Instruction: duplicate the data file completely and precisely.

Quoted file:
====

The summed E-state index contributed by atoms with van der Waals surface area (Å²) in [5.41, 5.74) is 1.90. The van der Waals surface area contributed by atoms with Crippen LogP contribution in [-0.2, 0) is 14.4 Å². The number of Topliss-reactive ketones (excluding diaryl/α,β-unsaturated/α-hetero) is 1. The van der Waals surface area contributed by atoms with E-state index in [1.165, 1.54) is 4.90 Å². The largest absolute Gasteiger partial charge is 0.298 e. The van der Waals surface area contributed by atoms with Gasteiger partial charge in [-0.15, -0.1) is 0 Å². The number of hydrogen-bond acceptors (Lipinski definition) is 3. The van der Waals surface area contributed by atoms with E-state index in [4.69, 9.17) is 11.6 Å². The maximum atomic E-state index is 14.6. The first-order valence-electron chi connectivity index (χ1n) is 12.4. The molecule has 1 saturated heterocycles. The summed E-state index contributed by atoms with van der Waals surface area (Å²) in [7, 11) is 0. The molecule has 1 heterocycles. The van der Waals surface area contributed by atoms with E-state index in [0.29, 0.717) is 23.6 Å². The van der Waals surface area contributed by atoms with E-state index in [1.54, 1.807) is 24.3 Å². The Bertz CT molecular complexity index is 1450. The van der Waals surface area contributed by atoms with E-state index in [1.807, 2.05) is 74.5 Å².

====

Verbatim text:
The summed E-state index contributed by atoms with van der Waals surface area (Å²) in [5.41, 5.74) is 1.90. The van der Waals surface area contributed by atoms with Crippen LogP contribution in [-0.2, 0) is 14.4 Å². The number of Topliss-reactive ketones (excluding diaryl/α,β-unsaturated/α-hetero) is 1. The van der Waals surface area contributed by atoms with E-state index in [1.165, 1.54) is 4.90 Å². The largest absolute Gasteiger partial charge is 0.298 e. The van der Waals surface area contributed by atoms with Gasteiger partial charge in [-0.15, -0.1) is 0 Å². The number of hydrogen-bond acceptors (Lipinski definition) is 3. The van der Waals surface area contributed by atoms with E-state index in [4.69, 9.17) is 11.6 Å². The maximum atomic E-state index is 14.6. The first-order valence-electron chi connectivity index (χ1n) is 12.4. The molecule has 1 saturated heterocycles. The summed E-state index contributed by atoms with van der Waals surface area (Å²) in [7, 11) is 0. The molecule has 1 heterocycles. The van der Waals surface area contributed by atoms with E-state index in [0.29, 0.717) is 23.6 Å². The van der Waals surface area contributed by atoms with E-state index in [1.54, 1.807) is 24.3 Å². The Bertz CT molecular complexity index is 1450. The van der Waals surface area contributed by atoms with E-state index in [1.807, 2.05) is 74.5 Å².